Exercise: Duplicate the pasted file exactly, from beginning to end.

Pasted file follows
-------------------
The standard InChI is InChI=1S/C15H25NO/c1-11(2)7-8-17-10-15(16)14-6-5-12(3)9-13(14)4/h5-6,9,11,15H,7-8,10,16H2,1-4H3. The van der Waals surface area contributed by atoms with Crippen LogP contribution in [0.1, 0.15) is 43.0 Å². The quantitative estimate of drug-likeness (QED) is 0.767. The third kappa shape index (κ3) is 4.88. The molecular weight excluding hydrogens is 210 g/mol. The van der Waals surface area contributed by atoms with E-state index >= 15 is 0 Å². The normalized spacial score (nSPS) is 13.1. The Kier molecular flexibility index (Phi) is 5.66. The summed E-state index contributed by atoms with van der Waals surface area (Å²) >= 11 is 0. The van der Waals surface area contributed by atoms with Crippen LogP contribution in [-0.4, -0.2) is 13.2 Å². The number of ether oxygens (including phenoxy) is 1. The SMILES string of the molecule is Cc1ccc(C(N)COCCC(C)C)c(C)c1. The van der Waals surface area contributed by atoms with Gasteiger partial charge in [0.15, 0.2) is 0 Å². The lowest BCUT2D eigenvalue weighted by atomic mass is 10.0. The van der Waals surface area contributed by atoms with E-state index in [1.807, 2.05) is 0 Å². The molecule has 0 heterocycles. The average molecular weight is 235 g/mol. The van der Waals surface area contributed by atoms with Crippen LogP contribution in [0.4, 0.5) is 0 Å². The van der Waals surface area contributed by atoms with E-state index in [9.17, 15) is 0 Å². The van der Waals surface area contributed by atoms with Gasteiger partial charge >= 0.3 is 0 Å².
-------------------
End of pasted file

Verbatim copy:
The standard InChI is InChI=1S/C15H25NO/c1-11(2)7-8-17-10-15(16)14-6-5-12(3)9-13(14)4/h5-6,9,11,15H,7-8,10,16H2,1-4H3. The van der Waals surface area contributed by atoms with Crippen LogP contribution in [0.1, 0.15) is 43.0 Å². The quantitative estimate of drug-likeness (QED) is 0.767. The third kappa shape index (κ3) is 4.88. The molecular weight excluding hydrogens is 210 g/mol. The van der Waals surface area contributed by atoms with E-state index >= 15 is 0 Å². The normalized spacial score (nSPS) is 13.1. The Kier molecular flexibility index (Phi) is 5.66. The summed E-state index contributed by atoms with van der Waals surface area (Å²) >= 11 is 0. The van der Waals surface area contributed by atoms with Crippen LogP contribution in [-0.4, -0.2) is 13.2 Å². The number of ether oxygens (including phenoxy) is 1. The SMILES string of the molecule is Cc1ccc(C(N)COCCC(C)C)c(C)c1. The van der Waals surface area contributed by atoms with Gasteiger partial charge in [0.15, 0.2) is 0 Å². The lowest BCUT2D eigenvalue weighted by atomic mass is 10.0. The van der Waals surface area contributed by atoms with E-state index in [1.807, 2.05) is 0 Å². The molecule has 0 heterocycles. The average molecular weight is 235 g/mol. The van der Waals surface area contributed by atoms with Crippen LogP contribution in [0.4, 0.5) is 0 Å². The van der Waals surface area contributed by atoms with E-state index in [9.17, 15) is 0 Å². The van der Waals surface area contributed by atoms with Gasteiger partial charge >= 0.3 is 0 Å².